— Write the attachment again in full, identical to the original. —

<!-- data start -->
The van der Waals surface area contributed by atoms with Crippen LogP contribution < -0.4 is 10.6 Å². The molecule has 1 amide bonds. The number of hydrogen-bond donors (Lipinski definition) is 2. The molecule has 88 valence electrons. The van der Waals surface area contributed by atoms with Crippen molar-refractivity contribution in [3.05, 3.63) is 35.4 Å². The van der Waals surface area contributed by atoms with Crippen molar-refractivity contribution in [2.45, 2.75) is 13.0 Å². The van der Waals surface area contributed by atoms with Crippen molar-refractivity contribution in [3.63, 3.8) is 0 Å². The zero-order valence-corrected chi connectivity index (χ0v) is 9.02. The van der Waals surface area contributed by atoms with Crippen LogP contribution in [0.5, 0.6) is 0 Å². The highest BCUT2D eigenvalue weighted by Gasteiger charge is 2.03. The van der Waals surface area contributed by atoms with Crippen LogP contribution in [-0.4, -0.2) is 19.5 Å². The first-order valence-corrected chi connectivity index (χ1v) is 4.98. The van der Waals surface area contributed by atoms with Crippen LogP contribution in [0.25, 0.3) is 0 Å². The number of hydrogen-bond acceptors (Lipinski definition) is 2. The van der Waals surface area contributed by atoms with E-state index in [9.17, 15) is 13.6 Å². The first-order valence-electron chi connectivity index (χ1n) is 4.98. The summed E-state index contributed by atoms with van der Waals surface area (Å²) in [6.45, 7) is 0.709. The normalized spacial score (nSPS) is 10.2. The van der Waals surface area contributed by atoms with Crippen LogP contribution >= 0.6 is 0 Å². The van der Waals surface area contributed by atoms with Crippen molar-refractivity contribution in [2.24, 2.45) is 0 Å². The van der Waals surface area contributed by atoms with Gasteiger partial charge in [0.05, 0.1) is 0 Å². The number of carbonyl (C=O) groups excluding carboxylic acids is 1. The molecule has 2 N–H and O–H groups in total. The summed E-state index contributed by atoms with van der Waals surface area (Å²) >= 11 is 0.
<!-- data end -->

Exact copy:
The van der Waals surface area contributed by atoms with Crippen LogP contribution < -0.4 is 10.6 Å². The molecule has 1 amide bonds. The number of hydrogen-bond donors (Lipinski definition) is 2. The molecule has 88 valence electrons. The van der Waals surface area contributed by atoms with Crippen molar-refractivity contribution in [3.05, 3.63) is 35.4 Å². The van der Waals surface area contributed by atoms with Crippen molar-refractivity contribution in [2.45, 2.75) is 13.0 Å². The van der Waals surface area contributed by atoms with Crippen molar-refractivity contribution in [3.63, 3.8) is 0 Å². The zero-order valence-corrected chi connectivity index (χ0v) is 9.02. The van der Waals surface area contributed by atoms with Crippen LogP contribution in [0.5, 0.6) is 0 Å². The highest BCUT2D eigenvalue weighted by Gasteiger charge is 2.03. The van der Waals surface area contributed by atoms with Crippen LogP contribution in [-0.4, -0.2) is 19.5 Å². The first-order valence-corrected chi connectivity index (χ1v) is 4.98. The van der Waals surface area contributed by atoms with Crippen LogP contribution in [0.25, 0.3) is 0 Å². The number of hydrogen-bond acceptors (Lipinski definition) is 2. The van der Waals surface area contributed by atoms with E-state index in [9.17, 15) is 13.6 Å². The first-order valence-electron chi connectivity index (χ1n) is 4.98. The summed E-state index contributed by atoms with van der Waals surface area (Å²) in [6.45, 7) is 0.709. The normalized spacial score (nSPS) is 10.2. The van der Waals surface area contributed by atoms with Crippen LogP contribution >= 0.6 is 0 Å². The van der Waals surface area contributed by atoms with Crippen molar-refractivity contribution in [2.24, 2.45) is 0 Å². The van der Waals surface area contributed by atoms with Gasteiger partial charge in [0.05, 0.1) is 0 Å². The number of carbonyl (C=O) groups excluding carboxylic acids is 1. The molecule has 2 N–H and O–H groups in total. The summed E-state index contributed by atoms with van der Waals surface area (Å²) >= 11 is 0.